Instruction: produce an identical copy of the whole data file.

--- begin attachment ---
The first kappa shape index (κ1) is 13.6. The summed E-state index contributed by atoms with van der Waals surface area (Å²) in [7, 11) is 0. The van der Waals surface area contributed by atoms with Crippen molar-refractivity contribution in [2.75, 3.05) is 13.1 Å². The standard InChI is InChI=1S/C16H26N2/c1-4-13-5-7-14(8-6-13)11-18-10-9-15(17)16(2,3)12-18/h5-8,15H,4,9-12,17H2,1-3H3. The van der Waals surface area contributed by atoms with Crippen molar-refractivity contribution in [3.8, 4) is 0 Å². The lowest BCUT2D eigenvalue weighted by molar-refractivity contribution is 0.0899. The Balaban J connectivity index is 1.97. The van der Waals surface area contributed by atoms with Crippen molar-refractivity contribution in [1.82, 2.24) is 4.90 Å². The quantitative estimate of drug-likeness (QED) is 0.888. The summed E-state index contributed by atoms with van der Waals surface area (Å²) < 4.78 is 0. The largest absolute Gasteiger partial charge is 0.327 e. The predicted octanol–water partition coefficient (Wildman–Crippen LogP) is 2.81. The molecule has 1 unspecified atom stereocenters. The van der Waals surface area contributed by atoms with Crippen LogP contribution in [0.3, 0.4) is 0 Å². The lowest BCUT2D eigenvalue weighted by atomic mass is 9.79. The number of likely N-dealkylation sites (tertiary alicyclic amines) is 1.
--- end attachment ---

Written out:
The first kappa shape index (κ1) is 13.6. The summed E-state index contributed by atoms with van der Waals surface area (Å²) in [7, 11) is 0. The van der Waals surface area contributed by atoms with Crippen molar-refractivity contribution in [2.75, 3.05) is 13.1 Å². The standard InChI is InChI=1S/C16H26N2/c1-4-13-5-7-14(8-6-13)11-18-10-9-15(17)16(2,3)12-18/h5-8,15H,4,9-12,17H2,1-3H3. The van der Waals surface area contributed by atoms with Crippen molar-refractivity contribution in [3.8, 4) is 0 Å². The lowest BCUT2D eigenvalue weighted by molar-refractivity contribution is 0.0899. The Balaban J connectivity index is 1.97. The van der Waals surface area contributed by atoms with Crippen molar-refractivity contribution in [1.82, 2.24) is 4.90 Å². The quantitative estimate of drug-likeness (QED) is 0.888. The summed E-state index contributed by atoms with van der Waals surface area (Å²) < 4.78 is 0. The largest absolute Gasteiger partial charge is 0.327 e. The predicted octanol–water partition coefficient (Wildman–Crippen LogP) is 2.81. The molecule has 1 unspecified atom stereocenters. The van der Waals surface area contributed by atoms with Crippen LogP contribution in [0.3, 0.4) is 0 Å². The lowest BCUT2D eigenvalue weighted by atomic mass is 9.79. The number of likely N-dealkylation sites (tertiary alicyclic amines) is 1.